Trump’s Rushmore speech shows he may be hard to beat

Trump’s Rushmore speech shows he may be hard to beat, by Daniel Hannan.

I had all but written President Trump off. His style is ill-suited to a crisis. When growth was strong and unemployment was low, voters were happy to indulge his chaotic, self-pitying streams of consciousness. But when the coronavirus struck, his narcissistic gabbling suddenly started to grate.

As I write, Joe Biden leads by between 10 and 14 points and is comfortably ahead in key states including Florida, North Carolina, and Arizona. Many pundits are already calling it for the elderly Scrantonian, and they may be right. But over the past week, I have come to doubt the consensus.

What has changed? In a word, disorder. There is almost nothing that voters hate more. People who are usually centrist liberals become suddenly conservative when they see violence and unrest.

One thing I learned from 20 years in elected politics is that the silent majority is always larger than you think. In Britain, as in the United States, hooligans have been pulling down statues. And in Britain, as in the U.S., the media have absurdly tried to frame their vandalism as some sort of civil rights protest, as if all they wanted were equal treatment.

Ordinary voters smell a rat. They know that we live in open societies, where all adults have the right to vote and are treated equally in law. People can spot a hard-left insurrection when they see one. And when I say “people,” I don’t just mean “white people.” There are plenty of middle-class black people whose first reaction to the sight of youngsters smashing property is, “Where the hell are their parents?” …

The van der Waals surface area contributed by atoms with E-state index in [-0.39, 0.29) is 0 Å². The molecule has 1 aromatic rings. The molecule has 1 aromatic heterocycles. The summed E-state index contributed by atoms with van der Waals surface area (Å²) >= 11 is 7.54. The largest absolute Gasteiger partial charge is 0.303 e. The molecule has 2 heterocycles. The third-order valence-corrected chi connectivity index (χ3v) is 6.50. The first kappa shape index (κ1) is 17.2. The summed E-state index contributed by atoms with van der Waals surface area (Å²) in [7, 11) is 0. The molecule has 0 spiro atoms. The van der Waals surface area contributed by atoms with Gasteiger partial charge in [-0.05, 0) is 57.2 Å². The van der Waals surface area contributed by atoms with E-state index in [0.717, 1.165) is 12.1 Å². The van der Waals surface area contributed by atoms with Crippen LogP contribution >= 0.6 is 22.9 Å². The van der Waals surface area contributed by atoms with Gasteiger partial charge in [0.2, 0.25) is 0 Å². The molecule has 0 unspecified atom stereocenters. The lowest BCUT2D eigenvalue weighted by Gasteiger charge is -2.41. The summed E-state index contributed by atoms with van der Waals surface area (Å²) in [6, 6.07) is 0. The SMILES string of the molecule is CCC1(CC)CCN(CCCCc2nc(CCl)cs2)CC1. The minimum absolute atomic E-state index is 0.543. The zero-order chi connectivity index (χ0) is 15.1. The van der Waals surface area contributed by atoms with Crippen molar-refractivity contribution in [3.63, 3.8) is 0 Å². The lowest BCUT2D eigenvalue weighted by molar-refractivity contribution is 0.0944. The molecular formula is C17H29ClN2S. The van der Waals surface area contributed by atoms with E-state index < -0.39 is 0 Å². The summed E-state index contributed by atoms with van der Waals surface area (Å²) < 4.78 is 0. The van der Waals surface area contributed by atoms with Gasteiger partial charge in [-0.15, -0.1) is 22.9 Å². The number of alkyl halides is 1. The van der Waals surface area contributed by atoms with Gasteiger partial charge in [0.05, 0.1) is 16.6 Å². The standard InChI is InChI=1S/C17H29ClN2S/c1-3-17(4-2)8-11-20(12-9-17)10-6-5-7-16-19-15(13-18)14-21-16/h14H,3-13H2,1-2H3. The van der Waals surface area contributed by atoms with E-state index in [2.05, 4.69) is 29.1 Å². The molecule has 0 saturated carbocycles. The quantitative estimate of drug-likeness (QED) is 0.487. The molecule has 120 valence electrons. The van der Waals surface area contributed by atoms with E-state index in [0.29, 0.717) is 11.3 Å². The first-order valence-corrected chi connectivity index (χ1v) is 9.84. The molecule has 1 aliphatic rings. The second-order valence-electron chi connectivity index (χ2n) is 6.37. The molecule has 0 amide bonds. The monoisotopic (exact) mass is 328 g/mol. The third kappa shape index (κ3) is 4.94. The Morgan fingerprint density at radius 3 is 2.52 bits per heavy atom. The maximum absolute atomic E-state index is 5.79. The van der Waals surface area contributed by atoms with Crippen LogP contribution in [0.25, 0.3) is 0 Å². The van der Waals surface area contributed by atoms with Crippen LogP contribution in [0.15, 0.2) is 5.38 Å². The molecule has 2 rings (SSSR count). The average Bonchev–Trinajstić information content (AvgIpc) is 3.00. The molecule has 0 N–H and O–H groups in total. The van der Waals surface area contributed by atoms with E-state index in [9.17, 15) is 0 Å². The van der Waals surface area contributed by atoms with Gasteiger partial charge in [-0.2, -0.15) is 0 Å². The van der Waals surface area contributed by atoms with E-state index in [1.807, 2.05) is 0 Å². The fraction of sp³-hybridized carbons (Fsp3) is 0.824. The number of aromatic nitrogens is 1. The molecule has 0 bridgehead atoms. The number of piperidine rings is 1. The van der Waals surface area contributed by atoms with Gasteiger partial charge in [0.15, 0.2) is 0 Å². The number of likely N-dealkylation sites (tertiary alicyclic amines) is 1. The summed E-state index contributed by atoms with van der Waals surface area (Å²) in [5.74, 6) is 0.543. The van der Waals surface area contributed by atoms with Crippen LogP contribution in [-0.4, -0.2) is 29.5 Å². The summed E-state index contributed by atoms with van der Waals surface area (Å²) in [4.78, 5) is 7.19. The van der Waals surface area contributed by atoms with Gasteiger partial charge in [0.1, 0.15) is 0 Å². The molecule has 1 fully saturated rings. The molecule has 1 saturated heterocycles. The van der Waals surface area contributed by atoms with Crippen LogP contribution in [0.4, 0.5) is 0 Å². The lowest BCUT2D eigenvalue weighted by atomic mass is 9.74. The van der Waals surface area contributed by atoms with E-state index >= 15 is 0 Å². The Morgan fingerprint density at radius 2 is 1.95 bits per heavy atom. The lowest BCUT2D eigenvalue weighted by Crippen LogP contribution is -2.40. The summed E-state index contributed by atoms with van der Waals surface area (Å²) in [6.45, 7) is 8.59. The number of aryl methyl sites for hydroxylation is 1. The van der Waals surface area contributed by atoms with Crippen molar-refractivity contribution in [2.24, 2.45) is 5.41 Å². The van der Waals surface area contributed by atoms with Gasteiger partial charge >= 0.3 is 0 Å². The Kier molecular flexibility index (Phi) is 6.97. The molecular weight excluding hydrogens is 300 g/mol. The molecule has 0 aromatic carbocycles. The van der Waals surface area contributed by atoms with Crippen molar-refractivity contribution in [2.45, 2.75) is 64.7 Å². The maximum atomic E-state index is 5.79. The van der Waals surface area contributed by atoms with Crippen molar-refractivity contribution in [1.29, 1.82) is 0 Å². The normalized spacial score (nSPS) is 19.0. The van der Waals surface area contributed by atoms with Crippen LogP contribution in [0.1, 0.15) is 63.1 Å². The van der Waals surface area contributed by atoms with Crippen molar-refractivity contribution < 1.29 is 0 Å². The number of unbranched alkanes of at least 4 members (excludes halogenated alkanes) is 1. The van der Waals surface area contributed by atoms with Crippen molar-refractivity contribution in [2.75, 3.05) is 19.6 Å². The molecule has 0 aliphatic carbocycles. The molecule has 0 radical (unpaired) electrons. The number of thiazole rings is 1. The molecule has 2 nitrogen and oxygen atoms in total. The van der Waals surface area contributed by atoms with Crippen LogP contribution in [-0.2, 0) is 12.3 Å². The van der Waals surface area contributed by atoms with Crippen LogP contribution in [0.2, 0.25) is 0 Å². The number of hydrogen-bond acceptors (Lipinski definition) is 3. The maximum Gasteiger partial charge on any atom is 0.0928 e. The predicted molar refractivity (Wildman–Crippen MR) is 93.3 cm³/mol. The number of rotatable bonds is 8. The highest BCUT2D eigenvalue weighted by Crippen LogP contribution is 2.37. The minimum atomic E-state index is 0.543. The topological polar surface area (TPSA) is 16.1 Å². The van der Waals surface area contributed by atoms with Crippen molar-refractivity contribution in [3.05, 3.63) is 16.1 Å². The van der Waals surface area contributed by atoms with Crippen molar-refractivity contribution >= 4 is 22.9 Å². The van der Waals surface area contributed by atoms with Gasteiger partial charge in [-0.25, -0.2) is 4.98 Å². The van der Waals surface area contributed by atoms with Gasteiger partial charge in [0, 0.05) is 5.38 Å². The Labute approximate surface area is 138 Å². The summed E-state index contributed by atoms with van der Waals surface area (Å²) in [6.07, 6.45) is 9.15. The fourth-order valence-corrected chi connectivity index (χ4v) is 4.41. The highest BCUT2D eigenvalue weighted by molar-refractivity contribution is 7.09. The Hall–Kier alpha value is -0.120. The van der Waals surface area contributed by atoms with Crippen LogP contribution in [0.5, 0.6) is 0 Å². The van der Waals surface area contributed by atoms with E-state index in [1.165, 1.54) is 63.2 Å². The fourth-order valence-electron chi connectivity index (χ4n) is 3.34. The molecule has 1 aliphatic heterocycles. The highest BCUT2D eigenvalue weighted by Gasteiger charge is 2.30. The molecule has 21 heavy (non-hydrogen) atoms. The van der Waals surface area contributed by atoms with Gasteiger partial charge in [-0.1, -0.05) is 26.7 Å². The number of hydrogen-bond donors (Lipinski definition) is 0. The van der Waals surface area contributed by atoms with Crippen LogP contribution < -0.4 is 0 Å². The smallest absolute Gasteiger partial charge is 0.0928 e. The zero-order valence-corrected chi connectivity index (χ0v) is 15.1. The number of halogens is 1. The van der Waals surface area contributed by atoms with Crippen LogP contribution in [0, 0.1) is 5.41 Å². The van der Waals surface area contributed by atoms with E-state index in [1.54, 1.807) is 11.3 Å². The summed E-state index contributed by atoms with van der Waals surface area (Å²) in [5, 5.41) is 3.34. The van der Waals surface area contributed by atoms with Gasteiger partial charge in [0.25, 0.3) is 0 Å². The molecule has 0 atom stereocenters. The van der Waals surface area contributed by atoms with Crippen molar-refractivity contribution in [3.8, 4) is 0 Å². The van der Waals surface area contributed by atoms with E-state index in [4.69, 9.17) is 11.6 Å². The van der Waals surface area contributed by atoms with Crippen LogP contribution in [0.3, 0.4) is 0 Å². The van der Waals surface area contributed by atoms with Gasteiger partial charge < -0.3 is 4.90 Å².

First, those with what they call “fixed” personalities (wary, conservative, hierarchical, Trumpy) outnumber those with “fluid” personalities (trusting, liberal, open to new experiences). Second, people become more fixed, or Trumpier, when they fear social unrest.

And most important of all:

The chasm between the working classes and the smirking classes that created Trumpism in the first place is widening.

Great line: The chasm between the working classes and the smirking classes is widening.

On the one hand, the western media has never been more biased or nakedly partisan, which helps the left. (Indeed, where would they be without it? A: Much further to the right.) Biden up 10+ points.

On the other hand, the toxic political climate has never given shy voters a greater incentive to hide their true feelings from pollsters and colleagues, and only reveal them at the ballot box. Advantage Trump, but how much?

Calling this election in advance will probably be impossible.